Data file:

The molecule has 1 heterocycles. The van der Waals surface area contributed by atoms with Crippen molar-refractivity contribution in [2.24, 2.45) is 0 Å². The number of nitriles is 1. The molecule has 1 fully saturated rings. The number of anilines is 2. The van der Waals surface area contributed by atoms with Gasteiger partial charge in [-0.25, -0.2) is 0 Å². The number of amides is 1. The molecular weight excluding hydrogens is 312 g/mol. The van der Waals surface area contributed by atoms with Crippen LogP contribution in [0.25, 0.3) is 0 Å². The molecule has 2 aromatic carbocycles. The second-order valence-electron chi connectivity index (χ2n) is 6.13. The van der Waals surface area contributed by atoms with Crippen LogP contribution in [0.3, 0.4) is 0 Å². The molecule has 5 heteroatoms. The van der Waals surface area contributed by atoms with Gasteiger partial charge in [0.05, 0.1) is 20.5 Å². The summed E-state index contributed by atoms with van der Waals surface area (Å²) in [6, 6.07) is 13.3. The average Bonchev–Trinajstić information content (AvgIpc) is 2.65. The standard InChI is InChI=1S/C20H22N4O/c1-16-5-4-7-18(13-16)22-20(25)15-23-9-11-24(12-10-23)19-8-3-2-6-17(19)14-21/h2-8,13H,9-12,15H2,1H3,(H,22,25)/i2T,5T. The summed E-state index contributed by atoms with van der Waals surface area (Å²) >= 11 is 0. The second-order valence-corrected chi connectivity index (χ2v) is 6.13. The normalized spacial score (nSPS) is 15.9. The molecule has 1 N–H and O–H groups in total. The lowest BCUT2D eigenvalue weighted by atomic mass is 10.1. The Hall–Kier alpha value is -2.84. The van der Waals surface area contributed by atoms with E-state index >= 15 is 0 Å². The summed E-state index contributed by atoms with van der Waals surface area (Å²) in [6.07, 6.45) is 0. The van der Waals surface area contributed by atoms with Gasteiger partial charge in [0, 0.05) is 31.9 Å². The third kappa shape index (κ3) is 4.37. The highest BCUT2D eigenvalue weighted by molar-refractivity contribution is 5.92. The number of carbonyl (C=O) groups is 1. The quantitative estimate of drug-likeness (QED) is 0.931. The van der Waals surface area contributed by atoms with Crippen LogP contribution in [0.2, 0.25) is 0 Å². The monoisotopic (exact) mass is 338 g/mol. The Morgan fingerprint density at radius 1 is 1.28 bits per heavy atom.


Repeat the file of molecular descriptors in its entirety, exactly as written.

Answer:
The molecule has 1 heterocycles. The van der Waals surface area contributed by atoms with Crippen molar-refractivity contribution in [2.24, 2.45) is 0 Å². The number of nitriles is 1. The molecule has 1 fully saturated rings. The number of anilines is 2. The van der Waals surface area contributed by atoms with Gasteiger partial charge in [-0.25, -0.2) is 0 Å². The number of amides is 1. The molecular weight excluding hydrogens is 312 g/mol. The van der Waals surface area contributed by atoms with Crippen LogP contribution in [0.25, 0.3) is 0 Å². The molecule has 2 aromatic carbocycles. The second-order valence-electron chi connectivity index (χ2n) is 6.13. The van der Waals surface area contributed by atoms with Crippen LogP contribution in [0.3, 0.4) is 0 Å². The molecule has 5 heteroatoms. The van der Waals surface area contributed by atoms with Gasteiger partial charge in [0.05, 0.1) is 20.5 Å². The summed E-state index contributed by atoms with van der Waals surface area (Å²) in [6, 6.07) is 13.3. The average Bonchev–Trinajstić information content (AvgIpc) is 2.65. The standard InChI is InChI=1S/C20H22N4O/c1-16-5-4-7-18(13-16)22-20(25)15-23-9-11-24(12-10-23)19-8-3-2-6-17(19)14-21/h2-8,13H,9-12,15H2,1H3,(H,22,25)/i2T,5T. The summed E-state index contributed by atoms with van der Waals surface area (Å²) >= 11 is 0. The second-order valence-corrected chi connectivity index (χ2v) is 6.13. The normalized spacial score (nSPS) is 15.9. The molecule has 1 N–H and O–H groups in total. The lowest BCUT2D eigenvalue weighted by atomic mass is 10.1. The Hall–Kier alpha value is -2.84. The van der Waals surface area contributed by atoms with E-state index >= 15 is 0 Å². The summed E-state index contributed by atoms with van der Waals surface area (Å²) in [6.07, 6.45) is 0. The van der Waals surface area contributed by atoms with Gasteiger partial charge in [0, 0.05) is 31.9 Å². The third kappa shape index (κ3) is 4.37. The highest BCUT2D eigenvalue weighted by molar-refractivity contribution is 5.92. The number of carbonyl (C=O) groups is 1. The quantitative estimate of drug-likeness (QED) is 0.931. The van der Waals surface area contributed by atoms with Crippen LogP contribution in [0.2, 0.25) is 0 Å². The monoisotopic (exact) mass is 338 g/mol. The Morgan fingerprint density at radius 1 is 1.28 bits per heavy atom.